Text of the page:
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Sunday 5 January 2014

The Mail, Sin And The Devil

Sunday, for those who read the Mail, is still very much the day of the Lord, whatever the heaving car parks at retail venues across the country might suggest. That means anything that might deflect from maintaining the Christian message must be challenged, even if the paper has had to make it up, as happened with the “BBC Turns Its Back On Year Of Our Lordfantasy rant.
Happily for the Mail On Sunday, today has brought a mainly true story, but with the same outraged faux horror reaction that will raise little more than an occasional “meh” from the readers. “Welby Casts Out ‘Sin’ From Christenings” thunders the banner headline, to the consternation of parents and families who wouldn’t know the text of the ceremony without a cue card.

So what’s the problem? “Centuries-old rite rewritten in 'language of EastEnders' for modern congregation ... Parents and godparents no longer have to ‘repent sins’ and ‘reject devil’ ... New wording is designed to be easier to understand – but critics stunned”. How many critics? Er, two, one of whom is former Bishop Michael Nazir-Ali, who is known to be conservative in such matters.

Seriously, does anyone recall the “repent sins” and “reject the devil” parts of the christening service? And what’s the “language of EastEnders” rubbish? Does the new service include “leave it aht”, “shat eet”, “not on my manor”, “I don’t believe I’m hearing this”, or “Is ‘e dahn the pab”? So that’ll be more flannel, then, but a good way of blaming the BBC for it (again).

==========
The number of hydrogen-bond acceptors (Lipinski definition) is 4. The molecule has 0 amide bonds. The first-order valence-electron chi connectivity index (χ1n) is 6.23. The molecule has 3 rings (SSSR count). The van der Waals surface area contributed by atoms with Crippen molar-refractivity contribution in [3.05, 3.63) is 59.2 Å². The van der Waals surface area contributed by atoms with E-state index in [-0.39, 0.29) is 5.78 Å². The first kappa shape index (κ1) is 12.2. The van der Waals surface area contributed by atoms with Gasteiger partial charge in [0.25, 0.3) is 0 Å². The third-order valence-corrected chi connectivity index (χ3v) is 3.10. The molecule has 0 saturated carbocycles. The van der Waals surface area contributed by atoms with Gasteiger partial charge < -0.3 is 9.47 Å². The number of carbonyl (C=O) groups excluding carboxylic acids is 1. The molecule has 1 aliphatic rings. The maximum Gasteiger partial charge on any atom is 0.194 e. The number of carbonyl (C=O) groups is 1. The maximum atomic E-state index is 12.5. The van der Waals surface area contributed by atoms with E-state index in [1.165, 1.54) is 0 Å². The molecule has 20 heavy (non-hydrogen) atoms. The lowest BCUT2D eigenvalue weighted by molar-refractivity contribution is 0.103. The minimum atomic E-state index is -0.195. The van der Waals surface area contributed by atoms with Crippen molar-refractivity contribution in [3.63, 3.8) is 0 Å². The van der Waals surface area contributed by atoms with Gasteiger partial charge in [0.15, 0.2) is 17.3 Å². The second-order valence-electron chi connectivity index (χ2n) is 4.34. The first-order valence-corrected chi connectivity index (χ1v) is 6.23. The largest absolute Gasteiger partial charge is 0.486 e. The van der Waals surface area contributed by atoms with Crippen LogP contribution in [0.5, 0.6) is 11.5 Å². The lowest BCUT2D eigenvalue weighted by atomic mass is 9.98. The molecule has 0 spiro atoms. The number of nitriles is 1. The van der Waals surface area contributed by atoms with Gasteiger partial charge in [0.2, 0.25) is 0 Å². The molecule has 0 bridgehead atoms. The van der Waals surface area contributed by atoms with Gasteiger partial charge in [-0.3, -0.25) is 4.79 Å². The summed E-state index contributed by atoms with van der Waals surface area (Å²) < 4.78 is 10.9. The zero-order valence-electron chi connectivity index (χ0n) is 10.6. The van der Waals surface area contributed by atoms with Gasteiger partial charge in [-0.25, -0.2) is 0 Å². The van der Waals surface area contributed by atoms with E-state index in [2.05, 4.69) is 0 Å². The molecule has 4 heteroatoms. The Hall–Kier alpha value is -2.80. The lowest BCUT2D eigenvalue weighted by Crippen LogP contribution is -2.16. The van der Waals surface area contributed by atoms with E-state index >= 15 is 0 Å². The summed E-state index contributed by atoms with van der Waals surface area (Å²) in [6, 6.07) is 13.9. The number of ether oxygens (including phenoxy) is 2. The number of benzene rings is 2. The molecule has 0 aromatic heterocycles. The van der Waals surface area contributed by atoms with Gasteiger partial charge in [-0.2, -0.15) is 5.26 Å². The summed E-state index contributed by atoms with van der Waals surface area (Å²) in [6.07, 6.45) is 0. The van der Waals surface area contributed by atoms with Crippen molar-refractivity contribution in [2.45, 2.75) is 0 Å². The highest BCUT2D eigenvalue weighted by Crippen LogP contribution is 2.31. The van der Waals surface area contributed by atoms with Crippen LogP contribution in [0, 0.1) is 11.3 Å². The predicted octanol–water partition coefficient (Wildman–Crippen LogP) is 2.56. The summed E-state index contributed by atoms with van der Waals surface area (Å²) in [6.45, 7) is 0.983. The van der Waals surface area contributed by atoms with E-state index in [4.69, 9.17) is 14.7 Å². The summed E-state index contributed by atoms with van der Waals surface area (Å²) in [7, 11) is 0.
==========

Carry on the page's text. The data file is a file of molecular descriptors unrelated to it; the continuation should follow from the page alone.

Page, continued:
And the false assumptions are jaw-dropping: “under the divisive reforms, backed by Archbishop of Canterbury Justin Welby and already being practised in 1,000 parishes, parents and godparents are asked to ‘reject evil, and all its many forms, and all its empty promises’ – with no mention of the devil or sin”. What’s being “divided” by a wording ordinary people can understand?

Does the Mail On Sunday expect to speak in Seventeenth Century English, and that its readership not only has the ability to figure it out, but would carry on buying the paper if it did that? Well, the supporting editorial has the excuse ready: “this sinless, devil-free christening service is not at all the same sort of thing. The whole point of religion is that it is different from the normal world”.

That would be why so much organised religion is losing ground to more secular pursuits. If potential churchgoers are turned off by the stubborn adherence to the kind of language meant to keep the poor and ignorant in line in the age before information and democracy, it will keep losing ground. Justin Welby is, to his credit, trying to make Anglicanism more relevant to his flock.

Not that the Mail On Sunday wants to admit that too readily. No change there, then.

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